75 F3d 626 United States v. Hutchinson

75 F.3d 626

UNITED STATES of America, Plaintiff-Appellee,
Michael John Anthony HUTCHINSON, a/k/a Miguel, a/k/a Chino,

No. 95-4962
Non-Argument Calendar.

United States Court of Appeals,
Eleventh Circuit.

Feb. 16, 1996.

Kathleen M. Williams, Federal Public Defender, Miami, FL, Robin C. Rosen, Asst. Federal Public Defender, West Palm Beach, FL, for Defendant-Appellant.

Kendall Coffey, U.S. Attorney, Linda Collins Hertz, Jonathan M.F. Loo, Kathleen M. Salyer, Asst. U.S. Attys., Miami, FL, for Plaintiff-Appellee.

Appeal from the United States District Court for the Southern District of Florida.

Before TJOFLAT, Chief Judge, and HATCHETT and CARNES, Circuit Judges.


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Michael Hutchinson pleaded guilty to an indictment charging him with one count of possession of a firearm during a crime of violence, in violation of 18 U.S.C. § 924(c), and one count of carjacking in violation of 18 U.S.C. § 2119. His conditional guilty plea preserved the issue of the constitutionality of the carjacking statute, which is the only issue he raises on appeal.


Hutchinson contends that 18 U.S.C. § 2119, The Anti-Car Theft Act of 1992, commonly referred to as the carjacking statute, is a constitutionally impermissible exercise of Congress' commerce clause authority in light of the holding in United States v. Lopez, --- U.S. ----, 115 S.Ct. 1624, 131 L.Ed.2d 626 (1995). Hutchinson's contention is foreclosed by our decision in United States v. Williams, 51 F.3d 1004, 1008 (11th Cir.), cert. denied, --- U.S. ----, 116 S.Ct. 258, 133 L.Ed.2d 182 (1995), which specifically held that Congress did not exceed its power under the commerce clause in enacting the federal carjacking statute. The Williams decision was released thirteen days after the Lopez decision, and accordingly stands for the proposition that Lopez does not require a holding that the carjacking statute is unconstitutional. If it did, Williams would have been decided differently.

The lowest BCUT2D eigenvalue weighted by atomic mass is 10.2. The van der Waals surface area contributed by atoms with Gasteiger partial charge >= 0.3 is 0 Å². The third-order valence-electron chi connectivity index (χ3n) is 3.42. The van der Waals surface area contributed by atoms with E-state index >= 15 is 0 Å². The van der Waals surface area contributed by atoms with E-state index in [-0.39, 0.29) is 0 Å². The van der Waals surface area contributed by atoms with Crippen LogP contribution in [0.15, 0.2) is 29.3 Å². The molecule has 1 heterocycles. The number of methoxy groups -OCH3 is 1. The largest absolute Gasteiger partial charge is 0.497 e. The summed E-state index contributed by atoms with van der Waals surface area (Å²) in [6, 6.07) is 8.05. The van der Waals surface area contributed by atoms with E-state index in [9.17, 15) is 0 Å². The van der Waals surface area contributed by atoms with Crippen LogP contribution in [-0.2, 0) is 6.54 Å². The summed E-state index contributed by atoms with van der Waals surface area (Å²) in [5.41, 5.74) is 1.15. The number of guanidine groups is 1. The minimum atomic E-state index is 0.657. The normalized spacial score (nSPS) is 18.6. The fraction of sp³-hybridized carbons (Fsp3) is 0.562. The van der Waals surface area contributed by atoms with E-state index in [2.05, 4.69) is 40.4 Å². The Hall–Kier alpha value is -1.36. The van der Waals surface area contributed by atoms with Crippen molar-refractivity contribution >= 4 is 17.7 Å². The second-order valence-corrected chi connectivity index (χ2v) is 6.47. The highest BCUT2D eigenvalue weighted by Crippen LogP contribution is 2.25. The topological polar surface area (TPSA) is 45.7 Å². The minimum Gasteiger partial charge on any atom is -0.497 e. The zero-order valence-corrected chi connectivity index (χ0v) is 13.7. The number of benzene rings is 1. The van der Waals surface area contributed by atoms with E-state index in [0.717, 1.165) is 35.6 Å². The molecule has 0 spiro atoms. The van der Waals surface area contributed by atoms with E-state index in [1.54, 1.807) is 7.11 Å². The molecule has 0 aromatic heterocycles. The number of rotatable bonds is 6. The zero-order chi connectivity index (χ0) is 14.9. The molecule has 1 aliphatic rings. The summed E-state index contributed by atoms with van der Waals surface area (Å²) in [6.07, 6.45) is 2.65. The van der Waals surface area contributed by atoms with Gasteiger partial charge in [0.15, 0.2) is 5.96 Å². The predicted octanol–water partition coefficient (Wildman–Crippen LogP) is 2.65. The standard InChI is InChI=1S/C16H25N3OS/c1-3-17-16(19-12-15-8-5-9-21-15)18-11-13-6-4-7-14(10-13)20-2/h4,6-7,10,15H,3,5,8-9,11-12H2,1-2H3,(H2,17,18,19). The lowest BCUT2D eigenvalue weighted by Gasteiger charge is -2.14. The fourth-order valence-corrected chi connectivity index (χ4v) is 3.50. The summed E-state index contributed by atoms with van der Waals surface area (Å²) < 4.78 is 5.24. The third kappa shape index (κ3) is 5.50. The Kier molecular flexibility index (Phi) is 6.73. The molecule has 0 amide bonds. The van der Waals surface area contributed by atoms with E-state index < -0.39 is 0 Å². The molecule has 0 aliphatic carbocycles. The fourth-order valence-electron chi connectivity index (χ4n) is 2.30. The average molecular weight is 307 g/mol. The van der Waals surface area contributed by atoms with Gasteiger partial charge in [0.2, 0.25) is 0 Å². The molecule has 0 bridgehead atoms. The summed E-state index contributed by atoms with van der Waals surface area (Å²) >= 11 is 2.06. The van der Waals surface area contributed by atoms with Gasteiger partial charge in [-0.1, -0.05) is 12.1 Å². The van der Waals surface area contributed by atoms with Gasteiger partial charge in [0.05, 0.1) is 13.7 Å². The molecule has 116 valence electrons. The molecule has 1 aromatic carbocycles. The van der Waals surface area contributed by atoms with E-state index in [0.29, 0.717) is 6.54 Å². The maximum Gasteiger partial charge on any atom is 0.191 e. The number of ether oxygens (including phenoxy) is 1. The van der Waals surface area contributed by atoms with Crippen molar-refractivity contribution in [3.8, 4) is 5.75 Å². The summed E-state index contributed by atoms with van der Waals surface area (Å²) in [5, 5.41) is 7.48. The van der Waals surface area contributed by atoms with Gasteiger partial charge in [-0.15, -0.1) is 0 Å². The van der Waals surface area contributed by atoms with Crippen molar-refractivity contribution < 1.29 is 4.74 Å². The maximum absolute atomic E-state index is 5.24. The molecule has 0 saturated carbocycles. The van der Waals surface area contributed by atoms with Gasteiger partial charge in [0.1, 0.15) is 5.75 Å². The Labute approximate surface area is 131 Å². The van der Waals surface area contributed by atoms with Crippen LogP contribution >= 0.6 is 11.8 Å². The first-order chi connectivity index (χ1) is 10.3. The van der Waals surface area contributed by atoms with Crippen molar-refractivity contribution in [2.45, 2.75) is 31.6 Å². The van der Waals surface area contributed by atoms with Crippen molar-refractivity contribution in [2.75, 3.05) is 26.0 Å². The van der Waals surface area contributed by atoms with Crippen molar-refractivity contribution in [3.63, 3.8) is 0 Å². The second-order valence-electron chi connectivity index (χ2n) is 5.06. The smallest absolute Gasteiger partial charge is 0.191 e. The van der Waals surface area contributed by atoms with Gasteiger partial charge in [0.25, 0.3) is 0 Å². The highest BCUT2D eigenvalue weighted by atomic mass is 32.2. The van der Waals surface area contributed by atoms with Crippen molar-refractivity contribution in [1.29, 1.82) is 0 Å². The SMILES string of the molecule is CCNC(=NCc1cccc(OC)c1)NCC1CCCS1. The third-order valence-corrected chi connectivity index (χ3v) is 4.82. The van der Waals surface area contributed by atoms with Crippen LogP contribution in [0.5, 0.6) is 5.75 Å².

Hutchinson asks that we "revisit" the holding in Williams, but one panel of this Court cannot revisit another panel's decision. E.g., United States v. Hogan, 986 F.2d 1364, 1369 (11th Cir.1993) ("it is the firmly established rule of this Circuit that each succeeding panel is bound by the holding of the first panel to address an issue of law, unless and until that holding is overruled en banc, or by the Supreme Court"). Moreover, we note that the five other circuits that have addressed the issue in the wake of Lopez have all held that notwithstanding that decision the carjacking statute is a valid exercise of Congress' Commerce Clause power. E.g., United States v. Bishop, 66 F.3d 569, 585 (3d Cir.), cert. denied, --- U.S. ----, 116 S.Ct. 681, 133 L.Ed.2d 529 (1995); United States v. Green, 62 F.3d 1418 (6th Cir.) (unpublished opinion), cert. denied, --- U.S. ----, 116 S.Ct. 543, 133 L.Ed.2d 447 (1995); United States v. Robinson, 62 F.3d 234, 236-37 (8th Cir.1995); United States v. Carolina, 61 F.3d 917 (10th Cir.1995) (unpublished opinion); United States v. Oliver, 60 F.3d 547, 549-50 (9th Cir.1995).